An anti-aging, longevity
tonic herb. It is reinforcing to overall health and has a strong
anti-fatigue effect. Strengthens the immune system. Used for a variety of
health complaints. contains 82 saponins, some of which are directly
related to the ginsenosides found in ginseng root. Japanese scientists
discovered that the plant contained ingredients very similar to those
found in ginseng. Further research showed that jiao gu lan has a wide
range of actions in the body, with a general overall effect of helping to
balance and regulate body systems, such as the cardiovascular and hormonal
systems. Studies have since been conducted which indicate that jiao gu lan
has antioxidant properties and helps support circulation and immune
This herb is used as a tonic and is believed to help the immune system,
relieve stress and regulate blood cholesterol and blood pressure, as well
as improve energy. You can brew it in a cup of tea with boiled water, just
like green tea or black tea to drink.
5.6 OZ (16
Shipped from Georgia of the
Gourmet tea from the East!
This herb, native to the mountainous
areas of southern China, Japan and South East Asia is receiving a lot of
recognition for its use as an anti-aging tonic and adaptogen. The tasty
tea made from the stems and leaves of this herbaceous perennial vine have
4 times more ginseng-like saponins than either American or Asian Ginseng.
It has been used in Chinese Medicine to delay the aging process and
Research in Japan shows that the
herb has a powerful effect on numerous body systems. It has been used in
Chinese medicine to maintain healthy blood pressure and cholesterol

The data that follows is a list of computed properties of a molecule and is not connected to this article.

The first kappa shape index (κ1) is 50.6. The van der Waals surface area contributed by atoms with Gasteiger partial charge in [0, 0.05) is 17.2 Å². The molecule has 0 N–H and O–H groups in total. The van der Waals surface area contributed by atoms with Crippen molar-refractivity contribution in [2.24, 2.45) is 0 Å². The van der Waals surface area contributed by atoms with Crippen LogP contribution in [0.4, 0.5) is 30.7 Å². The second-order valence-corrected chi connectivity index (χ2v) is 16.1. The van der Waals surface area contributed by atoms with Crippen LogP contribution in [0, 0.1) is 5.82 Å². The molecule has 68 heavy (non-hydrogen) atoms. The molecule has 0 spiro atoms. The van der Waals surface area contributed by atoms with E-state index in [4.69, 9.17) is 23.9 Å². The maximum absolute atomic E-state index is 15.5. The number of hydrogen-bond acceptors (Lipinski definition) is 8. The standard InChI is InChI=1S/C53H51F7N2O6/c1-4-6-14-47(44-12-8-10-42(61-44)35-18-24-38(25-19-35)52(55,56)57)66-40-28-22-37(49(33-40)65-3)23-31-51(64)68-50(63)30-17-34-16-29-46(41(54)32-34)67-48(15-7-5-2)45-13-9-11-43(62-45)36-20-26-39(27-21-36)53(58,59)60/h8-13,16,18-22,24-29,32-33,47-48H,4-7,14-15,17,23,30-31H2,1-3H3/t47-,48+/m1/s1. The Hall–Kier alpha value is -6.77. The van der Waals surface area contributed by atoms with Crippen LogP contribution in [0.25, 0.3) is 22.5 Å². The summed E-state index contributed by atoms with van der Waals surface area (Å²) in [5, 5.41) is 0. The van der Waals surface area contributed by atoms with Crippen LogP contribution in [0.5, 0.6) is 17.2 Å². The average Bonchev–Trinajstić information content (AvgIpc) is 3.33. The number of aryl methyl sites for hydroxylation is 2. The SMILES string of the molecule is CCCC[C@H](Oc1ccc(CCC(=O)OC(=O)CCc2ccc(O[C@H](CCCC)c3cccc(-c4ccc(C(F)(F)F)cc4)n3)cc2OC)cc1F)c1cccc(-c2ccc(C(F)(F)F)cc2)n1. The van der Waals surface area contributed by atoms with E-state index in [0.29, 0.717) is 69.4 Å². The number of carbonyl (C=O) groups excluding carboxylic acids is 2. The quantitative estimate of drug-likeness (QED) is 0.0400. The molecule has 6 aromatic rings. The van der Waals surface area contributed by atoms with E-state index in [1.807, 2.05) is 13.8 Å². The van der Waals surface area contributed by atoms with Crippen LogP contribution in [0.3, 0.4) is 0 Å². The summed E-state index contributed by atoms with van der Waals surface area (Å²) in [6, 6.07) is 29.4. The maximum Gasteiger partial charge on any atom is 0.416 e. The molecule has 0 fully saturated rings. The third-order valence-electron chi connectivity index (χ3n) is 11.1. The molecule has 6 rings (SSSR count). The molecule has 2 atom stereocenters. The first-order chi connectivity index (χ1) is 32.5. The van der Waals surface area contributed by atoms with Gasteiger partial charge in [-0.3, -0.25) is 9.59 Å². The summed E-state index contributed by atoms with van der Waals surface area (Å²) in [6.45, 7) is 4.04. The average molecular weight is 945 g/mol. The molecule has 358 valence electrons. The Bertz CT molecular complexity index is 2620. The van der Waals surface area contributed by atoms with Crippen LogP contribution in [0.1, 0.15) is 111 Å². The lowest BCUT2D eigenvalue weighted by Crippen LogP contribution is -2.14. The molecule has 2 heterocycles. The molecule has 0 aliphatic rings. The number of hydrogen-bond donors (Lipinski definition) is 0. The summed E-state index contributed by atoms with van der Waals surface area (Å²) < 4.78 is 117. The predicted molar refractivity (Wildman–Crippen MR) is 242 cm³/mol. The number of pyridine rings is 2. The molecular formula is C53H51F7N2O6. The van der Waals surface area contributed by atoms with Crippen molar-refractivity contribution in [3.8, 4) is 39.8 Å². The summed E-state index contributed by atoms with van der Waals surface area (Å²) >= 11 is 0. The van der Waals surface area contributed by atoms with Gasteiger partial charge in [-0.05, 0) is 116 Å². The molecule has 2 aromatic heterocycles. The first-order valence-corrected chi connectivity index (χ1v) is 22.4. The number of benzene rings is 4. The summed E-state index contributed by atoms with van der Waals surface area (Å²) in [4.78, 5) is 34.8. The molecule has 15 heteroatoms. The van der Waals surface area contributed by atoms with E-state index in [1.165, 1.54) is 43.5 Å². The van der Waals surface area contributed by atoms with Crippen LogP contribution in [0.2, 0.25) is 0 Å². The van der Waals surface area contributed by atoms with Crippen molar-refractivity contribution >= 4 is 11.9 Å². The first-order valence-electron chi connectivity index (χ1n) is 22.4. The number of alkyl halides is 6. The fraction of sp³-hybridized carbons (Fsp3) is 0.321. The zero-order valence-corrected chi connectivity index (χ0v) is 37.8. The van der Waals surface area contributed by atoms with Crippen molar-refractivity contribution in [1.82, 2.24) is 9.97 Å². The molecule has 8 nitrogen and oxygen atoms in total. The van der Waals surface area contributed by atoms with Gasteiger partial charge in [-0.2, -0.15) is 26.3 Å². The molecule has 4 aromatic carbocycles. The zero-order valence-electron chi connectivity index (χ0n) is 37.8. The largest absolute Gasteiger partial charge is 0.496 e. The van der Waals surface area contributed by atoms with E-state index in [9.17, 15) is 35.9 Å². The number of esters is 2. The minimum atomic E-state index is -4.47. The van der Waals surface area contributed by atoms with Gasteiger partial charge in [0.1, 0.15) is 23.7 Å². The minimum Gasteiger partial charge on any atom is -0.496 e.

levels, enhance circulation, increase energy without being
over-stimulating, improve focus and memory, support a strong immune system
and can increase stamina and endurance for athletes.
This vigorous perennial vine is hardy to 10
degrees and can climb 20 to 30 feet in a season. Jiao gu lan prefers a
moist, partly shaded location and responds well to a fertile garden soil.
Quite easy to grow and will produce a large crop to harvest for tea.
According to legend, the
Chinese Emperor Fu Shou (lucky immortal) was a skilled ruler, creative
scientist, and patron of the arts. One of his far-sighted edicts required
that all drinking water be boiled as a hygienic precaution.
While visiting a
distant region of his realm one day, he and his court stopped to rest. As
his servants began to boil water for everyone to drink, dried leaves from
a nearby plant fell into the water and a aromatic liquid was infused.
Curious, the emperor drank some and found it very refreshing ~ slightly bitter and a little sweet.